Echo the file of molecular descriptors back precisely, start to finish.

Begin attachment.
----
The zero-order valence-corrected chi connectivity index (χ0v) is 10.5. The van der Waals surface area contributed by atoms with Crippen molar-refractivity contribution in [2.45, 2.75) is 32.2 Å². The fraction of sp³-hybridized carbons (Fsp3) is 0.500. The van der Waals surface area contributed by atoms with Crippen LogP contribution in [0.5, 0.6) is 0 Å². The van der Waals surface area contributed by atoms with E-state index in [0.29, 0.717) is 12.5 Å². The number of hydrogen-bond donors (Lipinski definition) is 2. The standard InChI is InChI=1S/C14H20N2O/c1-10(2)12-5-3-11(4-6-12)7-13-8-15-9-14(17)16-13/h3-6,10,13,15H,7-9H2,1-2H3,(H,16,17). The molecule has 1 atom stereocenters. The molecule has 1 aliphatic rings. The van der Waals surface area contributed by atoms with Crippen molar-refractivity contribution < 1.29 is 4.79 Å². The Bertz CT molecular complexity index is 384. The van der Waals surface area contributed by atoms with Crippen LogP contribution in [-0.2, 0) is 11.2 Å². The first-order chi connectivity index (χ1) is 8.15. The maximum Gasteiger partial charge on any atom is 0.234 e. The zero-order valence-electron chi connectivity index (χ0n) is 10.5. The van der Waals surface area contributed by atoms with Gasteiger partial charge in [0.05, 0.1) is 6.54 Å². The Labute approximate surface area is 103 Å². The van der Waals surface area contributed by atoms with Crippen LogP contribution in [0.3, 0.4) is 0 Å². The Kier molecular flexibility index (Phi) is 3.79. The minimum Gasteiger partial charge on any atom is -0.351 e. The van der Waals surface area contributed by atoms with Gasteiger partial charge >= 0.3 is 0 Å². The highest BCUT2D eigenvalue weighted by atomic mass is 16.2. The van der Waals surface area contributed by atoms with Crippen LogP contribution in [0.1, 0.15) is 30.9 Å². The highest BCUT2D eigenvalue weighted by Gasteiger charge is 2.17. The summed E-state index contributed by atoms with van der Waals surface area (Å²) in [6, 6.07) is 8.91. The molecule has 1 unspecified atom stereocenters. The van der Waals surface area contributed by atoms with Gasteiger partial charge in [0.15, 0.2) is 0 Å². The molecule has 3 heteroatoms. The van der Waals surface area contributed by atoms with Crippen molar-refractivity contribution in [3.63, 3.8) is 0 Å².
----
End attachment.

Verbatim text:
The zero-order valence-corrected chi connectivity index (χ0v) is 10.5. The van der Waals surface area contributed by atoms with Crippen molar-refractivity contribution in [2.45, 2.75) is 32.2 Å². The fraction of sp³-hybridized carbons (Fsp3) is 0.500. The van der Waals surface area contributed by atoms with Crippen LogP contribution in [0.5, 0.6) is 0 Å². The van der Waals surface area contributed by atoms with E-state index in [0.29, 0.717) is 12.5 Å². The number of hydrogen-bond donors (Lipinski definition) is 2. The standard InChI is InChI=1S/C14H20N2O/c1-10(2)12-5-3-11(4-6-12)7-13-8-15-9-14(17)16-13/h3-6,10,13,15H,7-9H2,1-2H3,(H,16,17). The molecule has 1 atom stereocenters. The molecule has 1 aliphatic rings. The van der Waals surface area contributed by atoms with Crippen molar-refractivity contribution < 1.29 is 4.79 Å². The Bertz CT molecular complexity index is 384. The van der Waals surface area contributed by atoms with Crippen LogP contribution in [-0.2, 0) is 11.2 Å². The first-order chi connectivity index (χ1) is 8.15. The maximum Gasteiger partial charge on any atom is 0.234 e. The zero-order valence-electron chi connectivity index (χ0n) is 10.5. The van der Waals surface area contributed by atoms with Gasteiger partial charge in [0.05, 0.1) is 6.54 Å². The Labute approximate surface area is 103 Å². The van der Waals surface area contributed by atoms with Crippen LogP contribution in [0.3, 0.4) is 0 Å². The Kier molecular flexibility index (Phi) is 3.79. The minimum Gasteiger partial charge on any atom is -0.351 e. The van der Waals surface area contributed by atoms with Gasteiger partial charge >= 0.3 is 0 Å². The highest BCUT2D eigenvalue weighted by atomic mass is 16.2. The van der Waals surface area contributed by atoms with Crippen LogP contribution in [0.1, 0.15) is 30.9 Å². The highest BCUT2D eigenvalue weighted by Gasteiger charge is 2.17. The summed E-state index contributed by atoms with van der Waals surface area (Å²) in [6, 6.07) is 8.91. The molecule has 1 unspecified atom stereocenters. The van der Waals surface area contributed by atoms with Gasteiger partial charge in [0.15, 0.2) is 0 Å². The molecule has 3 heteroatoms. The van der Waals surface area contributed by atoms with Crippen molar-refractivity contribution in [3.63, 3.8) is 0 Å².